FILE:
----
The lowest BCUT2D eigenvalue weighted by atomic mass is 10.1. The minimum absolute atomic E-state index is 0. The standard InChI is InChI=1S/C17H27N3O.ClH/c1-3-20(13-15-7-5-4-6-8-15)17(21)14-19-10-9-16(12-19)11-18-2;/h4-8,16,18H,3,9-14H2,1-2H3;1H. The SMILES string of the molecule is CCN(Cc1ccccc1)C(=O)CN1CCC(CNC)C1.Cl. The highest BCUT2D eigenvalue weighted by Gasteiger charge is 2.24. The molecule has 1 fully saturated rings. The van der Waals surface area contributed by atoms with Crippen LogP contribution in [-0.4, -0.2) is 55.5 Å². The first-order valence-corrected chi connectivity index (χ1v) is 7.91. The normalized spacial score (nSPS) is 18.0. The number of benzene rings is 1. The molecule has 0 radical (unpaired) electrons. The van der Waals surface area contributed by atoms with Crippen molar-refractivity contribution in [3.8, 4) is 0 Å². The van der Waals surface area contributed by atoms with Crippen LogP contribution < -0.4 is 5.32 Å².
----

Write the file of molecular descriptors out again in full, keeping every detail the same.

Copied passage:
The lowest BCUT2D eigenvalue weighted by atomic mass is 10.1. The minimum absolute atomic E-state index is 0. The standard InChI is InChI=1S/C17H27N3O.ClH/c1-3-20(13-15-7-5-4-6-8-15)17(21)14-19-10-9-16(12-19)11-18-2;/h4-8,16,18H,3,9-14H2,1-2H3;1H. The SMILES string of the molecule is CCN(Cc1ccccc1)C(=O)CN1CCC(CNC)C1.Cl. The highest BCUT2D eigenvalue weighted by Gasteiger charge is 2.24. The molecule has 1 fully saturated rings. The van der Waals surface area contributed by atoms with Crippen LogP contribution in [-0.4, -0.2) is 55.5 Å². The first-order valence-corrected chi connectivity index (χ1v) is 7.91. The normalized spacial score (nSPS) is 18.0. The number of benzene rings is 1. The molecule has 0 radical (unpaired) electrons. The van der Waals surface area contributed by atoms with Crippen molar-refractivity contribution in [3.8, 4) is 0 Å². The van der Waals surface area contributed by atoms with Crippen LogP contribution < -0.4 is 5.32 Å².